In front of Roberts was captain Danny Cullip and centre back partner and player of the season Guy Butters who together had forged a wonderful centre back partnership. For Guy Butters, the turnaround from the previous season was striking after a poor first season at the club as Brighton were relegated from the second tier. He didn’t win many fans over that year, in fact somewhat unfairly he became a figure of mockery. He has since spoken about how as a result his kids were bullied at local schools and notably during the summer before the 03/04 season, as a cruel joke, one Albion supporter put Guy up for sale on an online auction website. However, Guy had the last laugh that season and He and Danny both still also work for the club as ambassadors for the club’s community support charity.

The Albion showed their defensive prowess in the first leg of the playoff semi-final. The club drew Swindon, and through a clean sheet and with a Richard Carpenter long range special, won the away leg 1-0. But were then poor in the return home leg and needed a late goal from defender Adam Virgo to take the game to a penalty shootout, which was won to get into the final. That Virgo header still goes down as a favourite Albion goal of mine. We were beaten, some fans had already begun to leave and it was a last throw of the dice to get as many players forward as we could and launch the ball into the box. The scenes when he scored and then when we won the shootout were like little seen at the Withdean. It was hard to not feel sorry for Swindon, but I still enjoyed mocking Swindon striker Tommy Mooney who missed a penalty.

Watch the goal here

So, we came into the final on a high. And that high led to great demand for tickets with long queues at the Withdean Stadium when they went on sale. I personally enjoyed the novelty of queuing up around Withdean Stadium to get tickets, it added to the anticipation of the big day but I wasn’t keen to do it again. However, after our arch rivals Palace won the Division One playoff final over West Ham to get promotion to the top flight the day before our final, an extra pressure formed and it made it all the more important that we won, we couldn’t have them getting one over us again! That said it wasn’t all bad that day, the Palace fans put our rivalry aside whilst they displayed a banner proclaiming their support for a new stadium in Brighton. A nice gesture I’m sure you’ll agree, but I was still disappointed that they won.

We got to the stadium and took our seats ready for the game. We were in the top tier and I remember the steps leading up to the seats seemed incredibly steep and we were only in the second or third row! Our vantage point felt very high up, this was very different to the Withdean. The teams came out to loud cheers and horns blowing from the crowd and this noise was accompanied by two large flamethrowers either side of the tunnel that the players appeared from. As they lined up and sung the national anthem this suddenly felt incredibly surreal and somewhat overwhelming, very different to Withdean. A proper cup final!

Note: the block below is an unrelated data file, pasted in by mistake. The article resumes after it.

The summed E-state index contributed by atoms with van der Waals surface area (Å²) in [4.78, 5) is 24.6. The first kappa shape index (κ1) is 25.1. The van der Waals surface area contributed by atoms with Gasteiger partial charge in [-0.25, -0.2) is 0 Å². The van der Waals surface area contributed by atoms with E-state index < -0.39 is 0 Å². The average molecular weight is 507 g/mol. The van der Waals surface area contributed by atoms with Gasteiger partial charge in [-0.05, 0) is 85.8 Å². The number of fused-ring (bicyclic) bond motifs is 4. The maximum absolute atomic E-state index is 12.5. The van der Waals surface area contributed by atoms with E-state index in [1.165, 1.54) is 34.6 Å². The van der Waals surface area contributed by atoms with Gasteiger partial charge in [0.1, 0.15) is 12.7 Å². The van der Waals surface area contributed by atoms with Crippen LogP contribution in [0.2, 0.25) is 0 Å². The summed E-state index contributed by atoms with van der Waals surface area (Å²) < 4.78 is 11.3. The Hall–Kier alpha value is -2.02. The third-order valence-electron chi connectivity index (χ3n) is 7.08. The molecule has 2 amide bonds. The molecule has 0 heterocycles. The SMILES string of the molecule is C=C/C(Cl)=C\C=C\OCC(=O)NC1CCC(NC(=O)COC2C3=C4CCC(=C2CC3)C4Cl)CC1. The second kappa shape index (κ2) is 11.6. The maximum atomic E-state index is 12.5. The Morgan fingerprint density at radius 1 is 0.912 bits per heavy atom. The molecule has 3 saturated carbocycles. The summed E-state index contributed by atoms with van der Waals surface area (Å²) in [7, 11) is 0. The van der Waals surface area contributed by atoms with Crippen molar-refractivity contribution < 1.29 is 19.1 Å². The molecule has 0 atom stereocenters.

The game started and we set out our stall to defend and spoil the game from the off. As a result, it was a poor game and one I have little memory of. That said, I like many fans in attendance was incredibly nervous and was unlikely to enjoy the game either way. Ultimately, we won the game when we were given a penalty through debatable foul on Chris Iwelumo and as soon as he won it, there was little doubt that Leon Knight would put it away. 1-0 Albion and after a tense finish that’s how it ended.

This wasn’t just a side with a solid back four, the midfield were solid and disciplined too. Centre midfielders Carpenter and Charlie Oatway were almost ever present that year, both great workhorses whilst Carpenter added a bit of skill and creativity, particularly from set pieces. Out wide the personnel had varied throughout the season, but that day on the left was the now Luton manager Nathan Jones, a player who had played long spells at full back so knew how to defend but also offered some skill and trickery going forward as well as some much-needed pace. On the right was the wonderful Gary Hart, Oh Gary Hart! What a player he was, incredibly talented in the final third yet his selfless work rate and endless stamina meant he spent many years at Brighton on the wing or even at full-back defending. Just ask Zamora though what a talented provider of goals Gary could be, a true Albion legend.

The celebrations afterwards were great, over 25,000 Brighton fans in one place cheering a victory was an experience I hadn’t had before and was nothing like a win at the Withdean. That said, the overriding emotion was relief that it was over and we’d done it. As the pressure subsided we could enjoy the day and the celebrations, inevitably some a little too much. As the players celebrated on the pitch the base of the trophy was bent and broken, no permanent damage was done we were assured though as back up keeper for the day Kuipers bent it back into place.

When we got back on the coach and started our journey home the talk quickly turned to next season, let’s be fair the game itself didn’t leave much of an impression. With that talk the achievement started to hit home and the excitement of promotion and teams like Sunderland and West Ham visiting the Withdean again was overwhelming, particularly after getting the taste the season before.

Promotion is always special but the jeopardy and the anxiety of the playoffs makes winning all the better. That said the hope and anticipation of promotion makes losing all the harder as Albion fans have learnt well subsequently in recent seasons. Therefore, whilst I will always look back on that day in 2004 on a sunny May Bank Holiday weekend with glee, I will look forward all the more to the playoff finals this weekend knowing that all we have to worry about is who we will be playing next season.